At a time when many are reflecting on the highs and lows of working from home, this short piece is a homage to the role of architecture in our lives.
And, in particular, one building – 58 Marylebone High Street – our Circus home for the past 16 years. A home we leave today.
58 is a rare self-contained 1964 building with a glorious view of Marylebone Church at the front, and a private garden at the back. For Circus, an oasis for extraordinary work in our gallery, and radiant space for active client debate above. How magnificent it has been; how lucky are we to have been its second resident.
For me, it has always been a love affair. I found the building through a Google search – where would I like to be? Marylebone. What type of buildings do I love? Mid Century Modern. And there it was; the late John Harris had just retired and the building created for his own architectural practice was for rent.
Six months of tea and cake with John and his wife, Jill, followed; to check I was the right sort, that I could be trusted with their beautiful building. They lived behind – and had designed the studio at the end of their garden. Captured rather glamorously in Harper’s Bazaar in 1965, “the coolest building in London” was the caption then, and still feels true today.
Once I passed muster with Mr Harris, there followed a long courtship with Howard de Walden as we worked together to restore the building, and protect the windows, stairwells, tiles and mezzanine.
From the get go, we created both a gallery and a debating space encouraging reflection, conversation and unexpected encounters between clients and artists. Through Private Views we would wave to Mr and Mrs Harris across the garden – and they would dance along.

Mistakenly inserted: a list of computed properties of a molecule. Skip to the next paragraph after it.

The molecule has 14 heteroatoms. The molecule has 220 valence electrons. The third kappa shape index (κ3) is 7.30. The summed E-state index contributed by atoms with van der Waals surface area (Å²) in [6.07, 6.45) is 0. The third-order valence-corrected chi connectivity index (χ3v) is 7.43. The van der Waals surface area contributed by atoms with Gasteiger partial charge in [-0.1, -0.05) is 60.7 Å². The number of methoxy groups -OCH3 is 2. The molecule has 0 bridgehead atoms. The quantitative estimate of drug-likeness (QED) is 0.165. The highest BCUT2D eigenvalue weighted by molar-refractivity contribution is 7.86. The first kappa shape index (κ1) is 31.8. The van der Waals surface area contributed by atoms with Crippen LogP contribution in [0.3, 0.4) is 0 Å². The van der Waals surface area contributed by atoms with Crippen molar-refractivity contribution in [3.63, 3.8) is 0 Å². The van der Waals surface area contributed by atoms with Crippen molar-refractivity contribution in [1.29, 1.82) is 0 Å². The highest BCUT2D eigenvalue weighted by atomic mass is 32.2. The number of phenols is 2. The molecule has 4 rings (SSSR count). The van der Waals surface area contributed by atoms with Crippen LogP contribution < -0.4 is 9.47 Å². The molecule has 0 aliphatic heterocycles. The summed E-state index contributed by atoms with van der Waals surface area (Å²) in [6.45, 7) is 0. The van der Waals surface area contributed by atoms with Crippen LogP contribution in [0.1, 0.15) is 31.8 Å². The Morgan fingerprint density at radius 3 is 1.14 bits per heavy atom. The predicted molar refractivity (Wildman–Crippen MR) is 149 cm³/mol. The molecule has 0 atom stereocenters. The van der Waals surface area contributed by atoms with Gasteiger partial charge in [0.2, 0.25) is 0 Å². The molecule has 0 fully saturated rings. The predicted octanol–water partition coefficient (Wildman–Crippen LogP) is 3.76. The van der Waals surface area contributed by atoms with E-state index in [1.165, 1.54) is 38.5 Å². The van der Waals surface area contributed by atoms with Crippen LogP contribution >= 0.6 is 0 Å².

Our last show, our 50th, was due to be At This Moment of Time, in collaboration with ceramicist Bae Sejin. But, of course, the world changed. The Private View was cancelled and the beautiful ceramics are on their way back to South Korea.
When I think back through my career, the office environment frames my memories – Imagination with its magnificent atrium, Fitch with a glorious vista of Soho Square, Bonhams with its quirky Knightsbridge gallery, or The Body Shop with a pagoda incongruously in the middle of a Littlehampton roundabout. These spaces create companies, they create cultures.
Many companies will look at the learnings of Covid-19 and cut real estate; they will be encouraged by people not wanting to return to their soulless transactional offices. But we should demand more. 58 demonstrates the true potential of a shared working space; not as a sterile physical necessity, but as an energetic protagonist in our lives.
Much work can be achieved in our homes; a direct output with perhaps higher productivity. But, the physical kinetic response to working in beautiful space is not to be underestimated for both the individual and the collective; for the guest and for the company itself.
Buildings are important – not just as symbols, but as emotional encouragement for better work, for new perspectives, for beauty and for a happier day.
It is the coolest building in London. And what joy it has given. 58 is testament to the emotive power of architecture to inspire and connect us. Let’s not forsake the concept of the office too readily. Circus, meanwhile has come to the end of its lease. A decision made long before Covid-19, and is looking forward to a new home in the Autumn.
Written by Dilys Maltby